Asthana said these speakers should have been charged with the Arms Act, and those who called for ethnic cleansing with disaffection, such as National president of the the Hindu Raksha Sena Swami Prabodhanand Giri who called on the Indian police and army to conduct a “cleansing drive” as in Myanmar, where in 2017, Rohingya Muslims faced ethnic cleansing. 

 Giri’s name has not even been included in the FIR filed by Haridwar Police, even when he has repeated his call for "Hindus to pick up weapons'' and conduct a "cleansing drive" like Myanmar, on 1 January 2022 in a religious event in Haridwar and on 2 January 2022 in Ghaziabad. He shared the strategy of a 21-member core committee of the dharm sansad on 8 January 2022 and said: "To save the humanity of the world, Islamic jihad as well as every believer of Quran need to be finished". 

Asthana also said that section 211 of the IPC (“false charge of offence made with intent to injure”) should be invoked against Sagar Sindhuraj Maharaj who boasted of trapping at least 10 Muslims in fake cases under the Scheduled Castes and the Scheduled Tribes (Prevention of Atrocities) Act, 1989, and encouraging his followers to do the same.

Beyond the legal parsing of what the police could and should have done, global condemnation for the hate speech focussed on the danger of genocide.

Global Ripples & Local Effects

British Labour Party MP from Bradford West, Naz Shah, compared the India of 2021 to Nazi Germany of the 1940s and called the Haridwar dharm sansad a "genocidal meet". 

"This is a call for genocide and ethnic cleansing,” Shah tweeted on 23 December, 2021. “We can't turn a blind eye. The world must act now.” 

Ian Woolford, a Hindi lecturer at La Trobe University in Melbourne, Australia, expressed concern over "the normalisation of anti-Muslim hate speech in India, such as that on display at the Haridwar dharm sansad".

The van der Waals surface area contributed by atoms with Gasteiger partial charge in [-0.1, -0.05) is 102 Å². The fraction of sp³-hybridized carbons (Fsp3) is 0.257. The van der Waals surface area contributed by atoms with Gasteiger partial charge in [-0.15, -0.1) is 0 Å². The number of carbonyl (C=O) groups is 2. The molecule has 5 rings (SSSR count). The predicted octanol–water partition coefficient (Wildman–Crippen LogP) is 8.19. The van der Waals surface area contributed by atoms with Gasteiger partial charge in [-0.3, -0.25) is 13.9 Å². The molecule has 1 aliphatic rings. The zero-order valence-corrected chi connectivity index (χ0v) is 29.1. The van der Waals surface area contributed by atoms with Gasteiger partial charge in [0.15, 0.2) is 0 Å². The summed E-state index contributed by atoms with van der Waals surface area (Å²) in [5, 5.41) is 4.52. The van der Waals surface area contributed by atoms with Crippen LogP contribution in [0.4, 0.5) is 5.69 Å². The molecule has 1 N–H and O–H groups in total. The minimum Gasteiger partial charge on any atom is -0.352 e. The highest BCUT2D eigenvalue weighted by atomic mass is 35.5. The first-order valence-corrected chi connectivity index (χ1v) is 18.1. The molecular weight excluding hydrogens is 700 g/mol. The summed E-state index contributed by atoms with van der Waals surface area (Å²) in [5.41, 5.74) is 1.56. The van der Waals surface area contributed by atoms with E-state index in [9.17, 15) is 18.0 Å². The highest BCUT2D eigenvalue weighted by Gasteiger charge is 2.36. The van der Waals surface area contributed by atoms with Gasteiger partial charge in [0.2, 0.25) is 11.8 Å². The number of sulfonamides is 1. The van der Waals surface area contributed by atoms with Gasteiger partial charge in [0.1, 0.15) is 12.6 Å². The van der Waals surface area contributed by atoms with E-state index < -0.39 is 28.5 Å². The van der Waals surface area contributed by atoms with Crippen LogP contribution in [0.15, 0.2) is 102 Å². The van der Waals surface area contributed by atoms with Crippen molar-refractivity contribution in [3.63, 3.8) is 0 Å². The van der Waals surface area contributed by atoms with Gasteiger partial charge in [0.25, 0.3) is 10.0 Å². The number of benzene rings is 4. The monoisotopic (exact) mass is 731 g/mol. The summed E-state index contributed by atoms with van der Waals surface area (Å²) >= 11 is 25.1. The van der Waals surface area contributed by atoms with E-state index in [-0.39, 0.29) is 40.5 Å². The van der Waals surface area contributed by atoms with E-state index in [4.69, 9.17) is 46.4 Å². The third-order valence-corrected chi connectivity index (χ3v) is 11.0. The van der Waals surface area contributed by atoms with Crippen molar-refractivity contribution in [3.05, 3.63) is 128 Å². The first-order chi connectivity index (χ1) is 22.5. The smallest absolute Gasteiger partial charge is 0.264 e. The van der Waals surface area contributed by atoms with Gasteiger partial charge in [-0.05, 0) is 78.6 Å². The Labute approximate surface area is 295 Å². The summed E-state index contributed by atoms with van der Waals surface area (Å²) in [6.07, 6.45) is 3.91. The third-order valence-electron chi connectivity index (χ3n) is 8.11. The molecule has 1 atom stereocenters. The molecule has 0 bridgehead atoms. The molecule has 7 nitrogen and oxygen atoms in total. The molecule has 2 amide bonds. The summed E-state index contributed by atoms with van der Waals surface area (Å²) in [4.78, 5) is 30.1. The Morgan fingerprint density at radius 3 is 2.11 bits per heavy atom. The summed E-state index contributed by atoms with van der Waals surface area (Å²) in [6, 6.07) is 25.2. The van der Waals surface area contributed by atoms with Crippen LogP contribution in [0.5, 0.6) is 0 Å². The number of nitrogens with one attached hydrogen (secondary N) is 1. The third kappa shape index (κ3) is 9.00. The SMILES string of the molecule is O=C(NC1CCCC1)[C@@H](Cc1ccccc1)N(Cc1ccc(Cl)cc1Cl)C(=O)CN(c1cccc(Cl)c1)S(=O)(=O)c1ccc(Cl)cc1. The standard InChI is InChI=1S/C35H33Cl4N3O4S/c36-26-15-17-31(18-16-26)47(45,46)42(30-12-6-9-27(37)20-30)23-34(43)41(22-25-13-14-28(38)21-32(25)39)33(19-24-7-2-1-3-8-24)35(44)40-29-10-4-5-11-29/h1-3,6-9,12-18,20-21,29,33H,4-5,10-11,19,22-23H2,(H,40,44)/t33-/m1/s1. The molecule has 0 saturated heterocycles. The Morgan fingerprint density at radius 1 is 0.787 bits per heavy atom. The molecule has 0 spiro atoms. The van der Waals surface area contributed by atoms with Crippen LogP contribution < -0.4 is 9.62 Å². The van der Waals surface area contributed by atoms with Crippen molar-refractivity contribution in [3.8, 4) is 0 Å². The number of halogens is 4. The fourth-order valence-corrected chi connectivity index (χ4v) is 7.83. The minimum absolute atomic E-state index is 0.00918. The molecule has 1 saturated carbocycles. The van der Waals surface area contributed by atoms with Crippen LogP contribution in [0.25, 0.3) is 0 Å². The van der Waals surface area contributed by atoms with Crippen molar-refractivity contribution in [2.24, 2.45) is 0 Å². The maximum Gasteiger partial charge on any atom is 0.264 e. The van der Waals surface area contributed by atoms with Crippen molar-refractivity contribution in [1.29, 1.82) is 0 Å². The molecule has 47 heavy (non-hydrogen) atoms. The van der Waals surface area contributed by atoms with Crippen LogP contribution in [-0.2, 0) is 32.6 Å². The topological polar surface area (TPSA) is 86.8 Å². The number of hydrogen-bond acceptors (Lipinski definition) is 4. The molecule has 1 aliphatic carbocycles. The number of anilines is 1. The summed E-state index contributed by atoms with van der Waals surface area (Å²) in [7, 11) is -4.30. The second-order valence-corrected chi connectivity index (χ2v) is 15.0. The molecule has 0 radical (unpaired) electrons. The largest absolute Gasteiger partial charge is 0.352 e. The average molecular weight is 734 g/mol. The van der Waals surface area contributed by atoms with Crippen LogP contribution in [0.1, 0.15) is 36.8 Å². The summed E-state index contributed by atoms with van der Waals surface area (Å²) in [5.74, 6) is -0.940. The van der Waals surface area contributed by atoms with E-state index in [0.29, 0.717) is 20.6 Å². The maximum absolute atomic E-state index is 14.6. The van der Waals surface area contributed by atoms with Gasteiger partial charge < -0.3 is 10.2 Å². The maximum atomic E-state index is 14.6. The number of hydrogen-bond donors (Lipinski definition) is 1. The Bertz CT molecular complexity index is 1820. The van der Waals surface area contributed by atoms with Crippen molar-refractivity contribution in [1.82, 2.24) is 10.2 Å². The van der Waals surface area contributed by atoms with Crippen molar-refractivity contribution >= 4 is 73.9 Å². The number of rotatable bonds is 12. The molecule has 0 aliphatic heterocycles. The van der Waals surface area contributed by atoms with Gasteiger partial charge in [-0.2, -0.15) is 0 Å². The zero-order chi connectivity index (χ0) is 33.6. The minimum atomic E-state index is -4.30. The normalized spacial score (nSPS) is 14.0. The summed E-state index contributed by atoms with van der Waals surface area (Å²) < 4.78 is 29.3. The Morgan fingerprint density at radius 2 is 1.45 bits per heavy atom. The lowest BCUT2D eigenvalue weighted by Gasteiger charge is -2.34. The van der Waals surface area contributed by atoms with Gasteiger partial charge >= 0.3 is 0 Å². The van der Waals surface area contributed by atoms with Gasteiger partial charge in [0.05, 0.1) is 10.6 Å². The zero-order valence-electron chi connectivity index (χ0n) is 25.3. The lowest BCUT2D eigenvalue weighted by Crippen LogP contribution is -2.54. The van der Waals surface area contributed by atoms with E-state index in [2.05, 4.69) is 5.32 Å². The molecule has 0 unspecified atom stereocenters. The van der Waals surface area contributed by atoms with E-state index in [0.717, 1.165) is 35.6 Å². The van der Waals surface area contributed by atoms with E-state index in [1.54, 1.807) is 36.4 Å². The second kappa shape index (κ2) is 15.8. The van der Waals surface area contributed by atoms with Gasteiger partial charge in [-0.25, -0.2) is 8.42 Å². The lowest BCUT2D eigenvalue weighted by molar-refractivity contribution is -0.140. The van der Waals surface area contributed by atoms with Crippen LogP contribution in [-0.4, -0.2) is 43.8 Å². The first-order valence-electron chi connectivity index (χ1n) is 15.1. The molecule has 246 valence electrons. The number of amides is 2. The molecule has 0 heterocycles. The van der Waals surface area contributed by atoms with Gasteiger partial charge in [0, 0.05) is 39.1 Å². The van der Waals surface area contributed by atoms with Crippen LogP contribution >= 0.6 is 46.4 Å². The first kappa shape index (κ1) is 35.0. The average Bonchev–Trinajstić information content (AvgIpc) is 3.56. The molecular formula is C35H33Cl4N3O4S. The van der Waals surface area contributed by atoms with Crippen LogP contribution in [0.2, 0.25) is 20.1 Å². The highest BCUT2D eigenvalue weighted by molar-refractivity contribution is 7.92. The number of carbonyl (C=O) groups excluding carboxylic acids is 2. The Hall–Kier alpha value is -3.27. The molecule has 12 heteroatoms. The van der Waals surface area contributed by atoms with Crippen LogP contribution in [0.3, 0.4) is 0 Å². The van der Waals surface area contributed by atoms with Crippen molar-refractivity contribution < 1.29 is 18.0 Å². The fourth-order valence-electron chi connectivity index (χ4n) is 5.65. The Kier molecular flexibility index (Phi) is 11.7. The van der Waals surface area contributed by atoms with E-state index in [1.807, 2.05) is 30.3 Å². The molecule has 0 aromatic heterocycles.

Expressing to Article 14 his shock at the lack of a “proper response from members of India’s ruling party”, Woolford said:  “This is a matter of international concern.” 

Woolford said minorities “have always been under threat in my home countries of the USA and the UK, and also in my adopted home of Australia”, but in India, “this is now accelerating at a desperately worrying speed”.

This acceleration in the spread of hate speech is scaring India’s Muslims. Mohammad Maaz (name changed), 19, who got admission to a National Institute of Technology in 2020, said he could not get the dharm sansad videos out of his head. 

Aftab (name changed) delivers food for a popular food delivery app. After hearing the Haridwar hate speeches he acknowledged being scared but more than that he said he was disappointed with his Hindu friends for falling for the claims made there. 

"I won't lie,” said Aftab, whose job involves going door to door and meeting different kinds of people. “When such speeches (as at the Haridwar dharm sansad) are delivered, it is a thing to be scared of".

(Kaushik Raj is a freelance journalist and poet based in Delhi. Alishan Jafri is a freelance journalist based in Delhi.)